'Why you don't run out' on a market

PITTSBURGH -- It is, after all, just a building. A collection of steel, glass, nuts and bolts. The Consol Energy Center, for all its bells and whistles, for all its very newness, is not a living, breathing organism. An arena, in and of itself, is not a force for good.

But make no mistake: This building, which will host its first regular-season NHL game Thursday night, represents much more than just nicer seats, more reliable elevators and fewer vermin than the sad, old Mellon Arena provided for the past 47 years.

The Consol Energy Center is a gleaming reminder that sometimes sticking it out is the best way. It is a reminder that no matter how attractive it might be to say "forget it" and move on, sometimes it's better to take the path of most resistance.

"You don't run out because there are issues. You try and address those issues," NHL commissioner Gary Bettman told ESPN.com this week. "I believed in the city and the fans in the city. We believed in Pittsburgh. Pittsburgh is a classic example of why you don't run out."

On Wednesday morning, former captain, majority owner and full-time savior Mario Lemieux sat in the lower bowl of the new rink watching the Pittsburgh Penguins practice for the last time before opening night against the Philadelphia Flyers. He sat by himself, then was joined briefly by GM Ray Shero. And then, he was gone.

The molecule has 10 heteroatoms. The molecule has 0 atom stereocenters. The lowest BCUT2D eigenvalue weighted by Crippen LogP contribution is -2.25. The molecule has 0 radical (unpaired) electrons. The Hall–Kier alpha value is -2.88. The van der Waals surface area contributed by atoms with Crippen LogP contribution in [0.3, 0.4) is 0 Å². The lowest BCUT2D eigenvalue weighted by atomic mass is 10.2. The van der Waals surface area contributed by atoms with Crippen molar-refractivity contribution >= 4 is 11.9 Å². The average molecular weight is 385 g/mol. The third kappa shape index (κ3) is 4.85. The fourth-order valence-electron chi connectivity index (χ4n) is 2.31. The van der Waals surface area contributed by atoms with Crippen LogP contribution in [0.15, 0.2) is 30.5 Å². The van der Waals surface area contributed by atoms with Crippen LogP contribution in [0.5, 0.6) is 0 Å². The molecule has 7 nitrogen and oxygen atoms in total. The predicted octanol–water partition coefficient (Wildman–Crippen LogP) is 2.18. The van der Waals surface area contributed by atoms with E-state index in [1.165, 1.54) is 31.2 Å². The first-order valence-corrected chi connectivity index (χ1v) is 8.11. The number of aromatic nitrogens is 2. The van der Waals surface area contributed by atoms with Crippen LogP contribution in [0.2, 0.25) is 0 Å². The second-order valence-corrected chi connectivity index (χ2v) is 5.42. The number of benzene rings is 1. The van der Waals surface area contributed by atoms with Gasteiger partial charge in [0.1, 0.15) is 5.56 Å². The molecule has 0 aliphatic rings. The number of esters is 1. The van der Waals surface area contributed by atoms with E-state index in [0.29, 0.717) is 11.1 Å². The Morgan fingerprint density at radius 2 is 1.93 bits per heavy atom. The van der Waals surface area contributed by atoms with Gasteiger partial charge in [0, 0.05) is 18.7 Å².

"It's a great feeling," Shero said of moving into a new building. "Seeing Mario here this morning, I'm just really happy for him."

There is no way to discuss the long-awaited move into the Consol without discussing Lemieux. They are intrinsically linked, just as Lemieux is intrinsically linked to the history and future of this franchise.

We remember our cynical reaction sitting at a news conference back in late 2000, when Lemieux announced he was returning to the NHL after retiring to deal with cancer and a chronic back injury. The only reason he was coming back, we muttered, was to try to make sure he got the millions of dollars he was owed by the franchise (as if that would be a bad thing, but we digress).

Much later, we chided Lemieux for remaining stonily silent during the Penguins' march to the Stanley Cup finals in 2008, the team's first trip to the finals since Lemieux himself captained the Pens to titles in 1991 and 1992. If there wasn't something in it for Mario, he wasn't willing to make the effort, we opined.